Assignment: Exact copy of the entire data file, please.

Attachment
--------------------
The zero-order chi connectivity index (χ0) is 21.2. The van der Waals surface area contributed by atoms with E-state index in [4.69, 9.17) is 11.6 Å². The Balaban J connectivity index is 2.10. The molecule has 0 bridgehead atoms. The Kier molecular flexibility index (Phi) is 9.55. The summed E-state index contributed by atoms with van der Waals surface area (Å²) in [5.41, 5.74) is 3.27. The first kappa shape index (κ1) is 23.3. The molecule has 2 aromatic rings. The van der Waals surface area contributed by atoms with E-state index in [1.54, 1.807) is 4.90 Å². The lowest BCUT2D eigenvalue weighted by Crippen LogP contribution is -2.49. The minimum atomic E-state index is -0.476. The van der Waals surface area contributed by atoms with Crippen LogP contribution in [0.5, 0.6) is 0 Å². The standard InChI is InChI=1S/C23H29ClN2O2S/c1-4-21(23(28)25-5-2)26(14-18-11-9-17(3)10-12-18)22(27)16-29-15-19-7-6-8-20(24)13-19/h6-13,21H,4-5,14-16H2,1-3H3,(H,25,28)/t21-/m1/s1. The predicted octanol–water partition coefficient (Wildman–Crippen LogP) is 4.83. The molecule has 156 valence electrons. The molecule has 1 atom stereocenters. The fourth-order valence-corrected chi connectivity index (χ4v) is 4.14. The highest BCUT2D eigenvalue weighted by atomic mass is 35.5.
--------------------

The zero-order chi connectivity index (χ0) is 21.2. The van der Waals surface area contributed by atoms with E-state index in [4.69, 9.17) is 11.6 Å². The Balaban J connectivity index is 2.10. The molecule has 0 bridgehead atoms. The Kier molecular flexibility index (Phi) is 9.55. The summed E-state index contributed by atoms with van der Waals surface area (Å²) in [5.41, 5.74) is 3.27. The first kappa shape index (κ1) is 23.3. The molecule has 2 aromatic rings. The van der Waals surface area contributed by atoms with E-state index in [1.54, 1.807) is 4.90 Å². The lowest BCUT2D eigenvalue weighted by Crippen LogP contribution is -2.49. The minimum atomic E-state index is -0.476. The van der Waals surface area contributed by atoms with Crippen LogP contribution in [0.5, 0.6) is 0 Å². The standard InChI is InChI=1S/C23H29ClN2O2S/c1-4-21(23(28)25-5-2)26(14-18-11-9-17(3)10-12-18)22(27)16-29-15-19-7-6-8-20(24)13-19/h6-13,21H,4-5,14-16H2,1-3H3,(H,25,28)/t21-/m1/s1. The predicted octanol–water partition coefficient (Wildman–Crippen LogP) is 4.83. The molecule has 156 valence electrons. The molecule has 1 atom stereocenters. The fourth-order valence-corrected chi connectivity index (χ4v) is 4.14. The highest BCUT2D eigenvalue weighted by atomic mass is 35.5.